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ST: Was Florida a race you had targeted all along or had you wanted to race a different event but ended up in Florida because of all these COVID-19 related race cancellations?
Colin: I don’t think anyone will be surprised or not be able to relate when I say 2020 has been a strange year. I actually had no plans to do an IRONMAN in 2020. I planned to do 3-4 70.3 events and stay pretty local. However, when the COVID madness kicked in, the required travel for my day job stopped and I was able to be home more. As a result, I was able to train a bit more and do some really fun stuff that wasn’t even on my radar prior to COVID. I ran a couple virtual marathons in the first half of the year with some friends, rode the amazing 6 Gaps ride in Vermont with a great group of friends, and continued to mix it up this year. From there, the IRONMAN craving kicked in and I decided to sign up for Florida. I actually ended up being able to race in 2 other triathlons in New Hampshire this year - the Live Free And Tri Half and the Sunapee Triathlon, but I didn’t really fully commit to Florida until an email came out from IRONMAN confirming that they still intended to try to put on the race which was about 2 months out from the race.
ST: Did you fly or drive to Florida from New Hampshire?
Colin: A friend of mine and I flew to Atlanta and then drove down to Panama from there. We did end up having an unexpected challenge when both of us missed emails that our flight got moved from Wednesday to Thursday. We managed to change to an option that had a connecting flight and still get to Atlanta on Wednesday, but we spent an extra 5 hours traveling and it made for a late night.
ST: Wow, your flight was just moved to a day later?
Colin: Correct. In fairness to the airline, they sent us 3 or 4 notifications about changes to our flight, but the first few times it was to change the flight time by a few minutes so by the last email, we didn’t look very closely at it. I won’t make that mistake again.
ST: I hear you, but still. What did you do there until the race started with seemingly not many places to go?
Colin: Due to the delay in our travel to Atlanta, instead of getting about halfway to Panama City on Wednesday night, we ended up staying just outside of Atlanta and then making the 5 hour drive Thursday morning. By the time we got there we checked into our Air B&B and the race, Thursday was pretty much shot besides getting some dinner. However, I really didn’t notice any limitations when it came to things to do. On Friday, I was able to float, which I am a very big fan of. Unfortunately, the float studio in Panama City had recently closed so we had to make the 45-minute drive to Destin to get my float in. Besides eating and getting everything ready to go for the race, we were pretty much at our condo relaxing and doing a little work.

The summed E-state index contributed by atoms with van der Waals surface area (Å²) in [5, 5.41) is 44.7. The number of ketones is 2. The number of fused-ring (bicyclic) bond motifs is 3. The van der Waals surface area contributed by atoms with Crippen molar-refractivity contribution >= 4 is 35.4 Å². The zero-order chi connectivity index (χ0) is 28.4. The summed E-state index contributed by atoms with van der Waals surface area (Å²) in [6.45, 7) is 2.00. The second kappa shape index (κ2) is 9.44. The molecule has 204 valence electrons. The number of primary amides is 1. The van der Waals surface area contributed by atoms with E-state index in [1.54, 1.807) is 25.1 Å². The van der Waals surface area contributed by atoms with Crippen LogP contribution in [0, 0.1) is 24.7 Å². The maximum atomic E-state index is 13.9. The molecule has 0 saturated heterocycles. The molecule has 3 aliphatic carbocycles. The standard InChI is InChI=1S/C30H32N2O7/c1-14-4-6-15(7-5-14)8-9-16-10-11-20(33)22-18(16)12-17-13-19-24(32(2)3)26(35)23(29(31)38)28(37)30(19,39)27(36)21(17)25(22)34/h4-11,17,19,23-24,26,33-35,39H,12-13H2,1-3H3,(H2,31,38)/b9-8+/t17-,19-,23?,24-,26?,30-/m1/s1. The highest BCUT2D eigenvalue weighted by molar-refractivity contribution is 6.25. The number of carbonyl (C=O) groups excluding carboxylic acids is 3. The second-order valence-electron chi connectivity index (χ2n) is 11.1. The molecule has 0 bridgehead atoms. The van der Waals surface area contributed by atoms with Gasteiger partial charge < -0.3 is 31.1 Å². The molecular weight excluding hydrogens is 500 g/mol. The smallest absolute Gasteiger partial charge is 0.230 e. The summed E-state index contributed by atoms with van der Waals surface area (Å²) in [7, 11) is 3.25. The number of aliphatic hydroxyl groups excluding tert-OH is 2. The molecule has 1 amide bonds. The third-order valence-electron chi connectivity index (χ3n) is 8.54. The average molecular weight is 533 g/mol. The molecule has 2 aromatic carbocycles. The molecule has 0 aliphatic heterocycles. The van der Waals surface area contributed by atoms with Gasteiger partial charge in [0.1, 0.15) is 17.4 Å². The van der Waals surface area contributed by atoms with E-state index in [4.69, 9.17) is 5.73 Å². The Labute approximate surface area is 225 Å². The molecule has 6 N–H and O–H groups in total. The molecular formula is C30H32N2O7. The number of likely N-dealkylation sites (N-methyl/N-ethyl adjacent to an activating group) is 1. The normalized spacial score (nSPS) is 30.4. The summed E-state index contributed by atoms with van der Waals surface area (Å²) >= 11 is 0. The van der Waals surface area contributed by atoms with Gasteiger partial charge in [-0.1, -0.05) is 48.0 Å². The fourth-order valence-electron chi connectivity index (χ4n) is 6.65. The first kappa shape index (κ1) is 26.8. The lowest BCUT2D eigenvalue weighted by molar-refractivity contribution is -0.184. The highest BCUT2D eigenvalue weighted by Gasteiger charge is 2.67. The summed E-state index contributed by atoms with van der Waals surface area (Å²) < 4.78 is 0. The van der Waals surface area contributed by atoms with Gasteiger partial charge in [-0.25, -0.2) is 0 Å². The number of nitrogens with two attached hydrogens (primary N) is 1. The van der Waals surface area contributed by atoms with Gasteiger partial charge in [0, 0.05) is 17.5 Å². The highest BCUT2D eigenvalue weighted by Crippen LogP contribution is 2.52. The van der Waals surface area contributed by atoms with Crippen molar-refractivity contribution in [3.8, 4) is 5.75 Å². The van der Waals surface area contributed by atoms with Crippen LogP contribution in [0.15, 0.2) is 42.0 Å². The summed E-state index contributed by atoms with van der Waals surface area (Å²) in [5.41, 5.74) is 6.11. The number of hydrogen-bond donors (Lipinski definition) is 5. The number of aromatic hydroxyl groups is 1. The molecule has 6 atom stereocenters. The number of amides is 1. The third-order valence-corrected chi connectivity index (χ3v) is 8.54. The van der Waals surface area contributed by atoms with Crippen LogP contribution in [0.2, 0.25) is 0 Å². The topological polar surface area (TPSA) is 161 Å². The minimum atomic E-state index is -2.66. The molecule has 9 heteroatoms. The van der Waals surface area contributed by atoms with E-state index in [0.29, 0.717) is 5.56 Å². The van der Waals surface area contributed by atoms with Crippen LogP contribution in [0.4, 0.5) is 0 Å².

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ST: I had to Google search floating, and maybe you can explain it to our readers. Because I thought about the folks in my swim lane who just lay on their backs and take up more than half the lane.
Colin: Yes, when I reference floating, it’s not the same as the floaters you see just floating in the lanes at your local pool. Floating or floatation therapy is when you float in a pod, room, or tank filled with about 10 inches of water with over 1000 pounds of Epsom salt in it. The water is extremely buoyant so it allows you to float effortlessly in it. The water is around 93.5 degrees (Fahrenheit) which is just below the body’s core temperature so it aids in putting your body in an extremely relaxed state. The Epsom salt is great for muscle recovery, but it allows your body and your mind to decompress. It can significantly help with reducing stress and put you in a deeper meditative state as well as many other benefits.
ST: Around the venue how well do you think was masking and social distancing handled?
Colin: The masking and social distancing was handled extremely well. IRONMAN clearly went above and beyond to ensure everyone was staying as safe as possible. They were thorough with the temperature checking and health checks anytime anyone entered the expo or transition area. They had everything marked and taped to ensure distancing, and there were signs and volunteers everywhere enforcing it. I was really impressed and felt very comfortable with everything.
ST: What about race morning, what was the adapted scenario like?
Colin: Besides getting your temperature checked, answering the health questions, and wearing a mask until seconds before hitting the water, it felt pretty close to a normal race morning. Mike Reilly was on the mic as usual, keeping everyone informed and getting us amped up for the race. I saw Chris Nikic a few times and it was really inspiring. I’m pretty social on and off the course so I chatted with a few of my neighbors in transition and there was a lot of appreciation and excitement in the air.
ST: Your EMJ team mate Steve Jackson won that event outright in 2018, but this time just like in 2019 quite a few pros were there. Did that have any impact on your strategy and goals?